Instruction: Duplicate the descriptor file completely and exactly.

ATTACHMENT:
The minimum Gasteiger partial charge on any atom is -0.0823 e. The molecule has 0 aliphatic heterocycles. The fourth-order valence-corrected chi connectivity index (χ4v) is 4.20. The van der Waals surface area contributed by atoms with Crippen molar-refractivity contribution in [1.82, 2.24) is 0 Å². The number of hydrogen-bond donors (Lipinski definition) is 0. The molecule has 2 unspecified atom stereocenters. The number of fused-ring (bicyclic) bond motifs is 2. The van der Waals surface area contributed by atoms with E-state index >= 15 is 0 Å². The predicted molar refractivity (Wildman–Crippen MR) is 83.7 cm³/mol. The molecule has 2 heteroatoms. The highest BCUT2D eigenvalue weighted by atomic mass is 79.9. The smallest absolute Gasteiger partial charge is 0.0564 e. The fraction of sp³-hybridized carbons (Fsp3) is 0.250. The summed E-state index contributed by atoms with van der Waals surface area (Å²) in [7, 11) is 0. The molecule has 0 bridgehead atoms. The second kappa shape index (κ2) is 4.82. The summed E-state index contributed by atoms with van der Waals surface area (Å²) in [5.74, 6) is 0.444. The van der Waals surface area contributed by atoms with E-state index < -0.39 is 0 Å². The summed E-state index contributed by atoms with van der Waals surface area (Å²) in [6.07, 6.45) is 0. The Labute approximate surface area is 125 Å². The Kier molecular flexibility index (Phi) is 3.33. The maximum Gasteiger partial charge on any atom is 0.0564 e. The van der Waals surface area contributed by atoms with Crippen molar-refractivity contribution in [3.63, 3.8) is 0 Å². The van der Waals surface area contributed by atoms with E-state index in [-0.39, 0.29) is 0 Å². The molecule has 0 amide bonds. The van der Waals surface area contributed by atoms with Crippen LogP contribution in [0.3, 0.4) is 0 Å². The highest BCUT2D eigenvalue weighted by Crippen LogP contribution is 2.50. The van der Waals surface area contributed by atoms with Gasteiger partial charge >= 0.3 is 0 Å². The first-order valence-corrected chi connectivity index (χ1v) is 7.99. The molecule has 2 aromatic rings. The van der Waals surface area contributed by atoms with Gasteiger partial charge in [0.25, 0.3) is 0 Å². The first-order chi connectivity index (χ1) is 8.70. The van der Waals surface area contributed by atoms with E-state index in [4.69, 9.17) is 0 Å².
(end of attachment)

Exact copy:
The minimum Gasteiger partial charge on any atom is -0.0823 e. The molecule has 0 aliphatic heterocycles. The fourth-order valence-corrected chi connectivity index (χ4v) is 4.20. The van der Waals surface area contributed by atoms with Crippen molar-refractivity contribution in [1.82, 2.24) is 0 Å². The number of hydrogen-bond donors (Lipinski definition) is 0. The molecule has 2 unspecified atom stereocenters. The number of fused-ring (bicyclic) bond motifs is 2. The van der Waals surface area contributed by atoms with E-state index >= 15 is 0 Å². The predicted molar refractivity (Wildman–Crippen MR) is 83.7 cm³/mol. The molecule has 2 heteroatoms. The highest BCUT2D eigenvalue weighted by atomic mass is 79.9. The smallest absolute Gasteiger partial charge is 0.0564 e. The fraction of sp³-hybridized carbons (Fsp3) is 0.250. The summed E-state index contributed by atoms with van der Waals surface area (Å²) in [7, 11) is 0. The molecule has 0 bridgehead atoms. The second kappa shape index (κ2) is 4.82. The summed E-state index contributed by atoms with van der Waals surface area (Å²) in [5.74, 6) is 0.444. The van der Waals surface area contributed by atoms with E-state index < -0.39 is 0 Å². The summed E-state index contributed by atoms with van der Waals surface area (Å²) in [6.07, 6.45) is 0. The Labute approximate surface area is 125 Å². The Kier molecular flexibility index (Phi) is 3.33. The maximum Gasteiger partial charge on any atom is 0.0564 e. The van der Waals surface area contributed by atoms with Crippen molar-refractivity contribution in [3.63, 3.8) is 0 Å². The van der Waals surface area contributed by atoms with E-state index in [-0.39, 0.29) is 0 Å². The molecule has 0 amide bonds. The van der Waals surface area contributed by atoms with Crippen LogP contribution in [0.3, 0.4) is 0 Å². The highest BCUT2D eigenvalue weighted by Crippen LogP contribution is 2.50. The van der Waals surface area contributed by atoms with Gasteiger partial charge >= 0.3 is 0 Å². The first-order valence-corrected chi connectivity index (χ1v) is 7.99. The molecule has 2 aromatic rings. The van der Waals surface area contributed by atoms with Gasteiger partial charge in [0.25, 0.3) is 0 Å². The first-order chi connectivity index (χ1) is 8.70. The van der Waals surface area contributed by atoms with E-state index in [4.69, 9.17) is 0 Å².